One Art



Katha Pollitt (b. 1949)
My daughter, who goes to Stuyvesant High School only blocks from the World Trade Center, thinks we should fly an American flag out our window. Definitely not, I say: The flag stands for jingoism and vengeance and war.

This is how "Put Out No Flags" begins, a milestone post-9/11 essay by Katha Pollitt in the October 8, 2001 edition of The Nation. Well known for her audacity, intelligence and keen sense of humor, Pollitt has been a columnist with The Nation since 1995 and is frequently quoted in the mainstream US media. The Washington Post praised her column ("Subject to Debate") as "the best place to go for original thinking on the left."

A veteran essayist, Pollitt's prose pieces have been published in The New Yorker, The Atlantic, The New Republic, Harper's, The New York Times and The London Review of Books. Her essay "Why Do We Romanticize the Fetus?" received an award in 1993 from the Planned Parenthood Federation of America. Pollitt has won the National Magazine Award twice (1992, 2003) and was honored in 2010 with an American Book Award for Lifetime Achievement.

Katha Pollitt was born on October 14, 1949, in Brooklyn, New York. Her father was a lawyer who thought that grand juries were unlawful because they excluded blacks and women. Her mother, a real estate agent, protested against segregation and Nazi collaborators. Pollitt received an AB from Radcliffe College and an MFA from Columbia University. She has lectured at numerous universities, including Harvard, Yale, Princeton, UCLA and Cornell. She has taught poetry at Princeton, Barnard and the 92nd Street Y, and women's studies at the New School University. According to the late Susan Sontag, Pollitt delivers "the liveliest, smartest general essays on women's issues today."

Pollitt's selected contributions to The Nation are collected in three books. "Reasonable Creatures: Essays on Women and Feminism" (1994) was hailed by Gloria Steinem as "fine, fierce, well-informed and mind-changing." The book's title alludes to a line in Wollstonecraft's "A Vindication of the Rights of Woman" (1794): "I wish to see women neither heroines nor brutes; but reasonable creatures."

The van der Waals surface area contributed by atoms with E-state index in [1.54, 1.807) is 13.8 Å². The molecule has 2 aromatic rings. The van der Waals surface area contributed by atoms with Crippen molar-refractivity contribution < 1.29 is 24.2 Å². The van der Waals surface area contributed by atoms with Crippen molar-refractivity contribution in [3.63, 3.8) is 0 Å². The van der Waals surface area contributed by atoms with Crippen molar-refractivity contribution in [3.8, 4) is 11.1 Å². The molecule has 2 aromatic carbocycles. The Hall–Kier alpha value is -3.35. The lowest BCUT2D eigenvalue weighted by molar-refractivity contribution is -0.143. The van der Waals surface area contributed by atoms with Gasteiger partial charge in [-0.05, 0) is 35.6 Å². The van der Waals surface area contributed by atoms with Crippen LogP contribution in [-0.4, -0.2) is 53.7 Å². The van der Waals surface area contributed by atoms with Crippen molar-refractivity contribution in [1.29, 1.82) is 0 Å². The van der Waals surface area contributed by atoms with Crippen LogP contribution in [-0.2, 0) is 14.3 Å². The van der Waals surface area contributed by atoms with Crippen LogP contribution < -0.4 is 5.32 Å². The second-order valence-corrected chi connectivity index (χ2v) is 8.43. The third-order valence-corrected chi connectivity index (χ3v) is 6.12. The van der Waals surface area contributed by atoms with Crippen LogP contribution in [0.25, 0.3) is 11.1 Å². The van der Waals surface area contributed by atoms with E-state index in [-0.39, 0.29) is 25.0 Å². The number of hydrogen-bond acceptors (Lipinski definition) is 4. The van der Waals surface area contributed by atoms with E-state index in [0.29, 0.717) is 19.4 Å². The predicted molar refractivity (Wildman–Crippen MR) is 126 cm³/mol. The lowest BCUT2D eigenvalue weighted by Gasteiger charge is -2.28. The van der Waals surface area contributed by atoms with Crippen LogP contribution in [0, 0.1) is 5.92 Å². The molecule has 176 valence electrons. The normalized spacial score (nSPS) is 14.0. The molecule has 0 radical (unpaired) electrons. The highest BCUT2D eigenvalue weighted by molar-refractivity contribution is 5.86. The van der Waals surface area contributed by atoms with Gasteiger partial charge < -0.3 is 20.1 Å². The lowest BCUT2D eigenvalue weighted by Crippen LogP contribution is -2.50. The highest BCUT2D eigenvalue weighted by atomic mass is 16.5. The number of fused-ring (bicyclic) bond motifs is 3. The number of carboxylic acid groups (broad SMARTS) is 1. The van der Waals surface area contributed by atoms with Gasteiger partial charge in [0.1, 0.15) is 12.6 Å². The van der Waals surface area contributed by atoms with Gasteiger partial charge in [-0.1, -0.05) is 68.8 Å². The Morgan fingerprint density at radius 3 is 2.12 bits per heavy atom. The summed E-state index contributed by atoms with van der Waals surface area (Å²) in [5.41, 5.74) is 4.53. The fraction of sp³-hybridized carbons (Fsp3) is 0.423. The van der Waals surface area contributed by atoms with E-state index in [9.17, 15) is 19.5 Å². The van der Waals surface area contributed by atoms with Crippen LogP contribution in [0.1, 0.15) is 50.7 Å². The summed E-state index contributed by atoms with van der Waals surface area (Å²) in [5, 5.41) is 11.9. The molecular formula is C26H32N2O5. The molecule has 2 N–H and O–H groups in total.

"Subject to Debate: Sense and Dissents on Women, Politics, and Culture" (2001) and "Virginity or Death! And Other Social and Political Issues of Our Time" (2006) also received high praise from critics. "Learning to Drive and Other Life Stories" (2007) tentatively departs from political commentary and is dedicated to her parents. The title piece "Learning to Drive" is anthologized in "The Best American Essays 2003," edited by Anne Fadiman. Pollitt is currently finishing a book on abortion politics.

For her poetry, Pollitt has received a grant from the National Endowment for the Arts and a fellowship from the Guggenheim Foundation. Her 1982 collection "Antarctic Traveller" won the National Book Critics Circle Award. Her second collection of verse, "The Mind-Body Problem," came out in 2009. Reviewing it, Kay Ryan said: "It's awfully good to have such a great-hearted poet as Katha Pollitt take on mortality's darkest themes."

I selected the title piece from this second collection for this week's poem. Given that Pollitt majored in philosophy, the poem's hilarious take probably comes as no surprise. One of the most stunning poems ever written on the subject of "regret" (and the conflict between infatuation and suppression), "Mind-Body Problem" is a true gem. For my younger readers: "The metaphor equating the relations between mind and body to 'Tony Curtis / and Sidney Poitier fleeing handcuffed together' is a reference to Stanley Kramer's 1958 movie 'The Defiant Ones,' in which a white and a black convict are shackled together as they flee from the police in the segregationist South" (from "The Oxford Book of American Poetry," by David Lehman, 2006).



Mind-Body Problem

When I think of my youth I feel sorry not for myself
but for my body. It was so direct
and simple, so rational in its desires,
wanting to be touched the way an otter
loves water, the way a giraffe
wants to amble the edge of the forest, nuzzling
the tender leaves at the tops of the trees. It seems
unfair, somehow, that my body had to suffer
because I, by which I mean my mind, was saddled
with certain unfortunate high-minded romantic notions
that made me tyrannize and patronize it
like a cruel medieval baron, or an ambitious
English-professor husband ashamed of his wife --
her love of sad movies, her budget casseroles
and regional vowels. Perhaps
my body would have liked to make some of our dates,
to come home at four in the morning and answer my scowl
with "None of your business!" Perhaps
it would have liked more presents: silks, mascaras.
If we had had a more democratic arrangement
we might even have come, despite our different backgrounds,
to a grudging respect for each other, like Tony Curtis
and Sidney Poitier fleeing handcuffed together,
instead of the current curious shift of power
in which I find I am being reluctantly
dragged along by my body as though by some
swift and powerful dog. How eagerly
it plunges ahead, not stopping for anything,
as though it knows exactly where we are going.